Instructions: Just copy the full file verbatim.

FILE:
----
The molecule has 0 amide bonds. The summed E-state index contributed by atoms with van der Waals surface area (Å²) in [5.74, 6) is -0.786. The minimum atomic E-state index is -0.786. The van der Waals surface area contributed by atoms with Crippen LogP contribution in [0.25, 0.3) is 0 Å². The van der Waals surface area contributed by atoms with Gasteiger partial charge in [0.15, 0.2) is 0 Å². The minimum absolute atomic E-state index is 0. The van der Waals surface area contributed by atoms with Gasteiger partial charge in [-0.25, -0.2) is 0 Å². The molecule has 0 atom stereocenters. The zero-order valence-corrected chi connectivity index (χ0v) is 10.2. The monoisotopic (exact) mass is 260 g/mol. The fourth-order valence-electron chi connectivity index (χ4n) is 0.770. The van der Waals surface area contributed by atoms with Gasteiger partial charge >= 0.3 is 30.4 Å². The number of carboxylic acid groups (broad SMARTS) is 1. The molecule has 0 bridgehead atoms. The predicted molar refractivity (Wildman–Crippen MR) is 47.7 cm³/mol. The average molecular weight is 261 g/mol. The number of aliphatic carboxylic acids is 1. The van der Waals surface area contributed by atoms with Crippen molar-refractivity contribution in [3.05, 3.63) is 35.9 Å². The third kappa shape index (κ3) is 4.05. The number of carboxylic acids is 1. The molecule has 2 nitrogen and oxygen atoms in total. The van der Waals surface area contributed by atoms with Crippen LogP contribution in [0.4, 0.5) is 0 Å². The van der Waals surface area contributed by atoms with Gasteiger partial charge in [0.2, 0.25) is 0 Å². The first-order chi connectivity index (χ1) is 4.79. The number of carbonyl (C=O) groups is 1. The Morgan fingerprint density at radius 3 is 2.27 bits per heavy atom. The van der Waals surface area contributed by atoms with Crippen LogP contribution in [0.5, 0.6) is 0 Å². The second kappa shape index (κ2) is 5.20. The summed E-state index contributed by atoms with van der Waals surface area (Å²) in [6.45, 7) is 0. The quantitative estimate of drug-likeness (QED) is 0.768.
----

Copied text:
The molecule has 0 amide bonds. The summed E-state index contributed by atoms with van der Waals surface area (Å²) in [5.74, 6) is -0.786. The minimum atomic E-state index is -0.786. The van der Waals surface area contributed by atoms with Crippen LogP contribution in [0.25, 0.3) is 0 Å². The van der Waals surface area contributed by atoms with Gasteiger partial charge in [0.15, 0.2) is 0 Å². The minimum absolute atomic E-state index is 0. The van der Waals surface area contributed by atoms with Gasteiger partial charge in [-0.25, -0.2) is 0 Å². The molecule has 0 atom stereocenters. The zero-order valence-corrected chi connectivity index (χ0v) is 10.2. The monoisotopic (exact) mass is 260 g/mol. The fourth-order valence-electron chi connectivity index (χ4n) is 0.770. The van der Waals surface area contributed by atoms with Gasteiger partial charge >= 0.3 is 30.4 Å². The number of carboxylic acid groups (broad SMARTS) is 1. The molecule has 0 bridgehead atoms. The predicted molar refractivity (Wildman–Crippen MR) is 47.7 cm³/mol. The average molecular weight is 261 g/mol. The number of aliphatic carboxylic acids is 1. The van der Waals surface area contributed by atoms with Crippen molar-refractivity contribution in [3.05, 3.63) is 35.9 Å². The third kappa shape index (κ3) is 4.05. The number of carboxylic acids is 1. The molecule has 2 nitrogen and oxygen atoms in total. The van der Waals surface area contributed by atoms with Crippen LogP contribution in [0.4, 0.5) is 0 Å². The van der Waals surface area contributed by atoms with Gasteiger partial charge in [0.2, 0.25) is 0 Å². The first-order chi connectivity index (χ1) is 4.79. The number of carbonyl (C=O) groups is 1. The Morgan fingerprint density at radius 3 is 2.27 bits per heavy atom. The van der Waals surface area contributed by atoms with Crippen LogP contribution in [0.5, 0.6) is 0 Å². The second kappa shape index (κ2) is 5.20. The summed E-state index contributed by atoms with van der Waals surface area (Å²) in [6.45, 7) is 0. The quantitative estimate of drug-likeness (QED) is 0.768.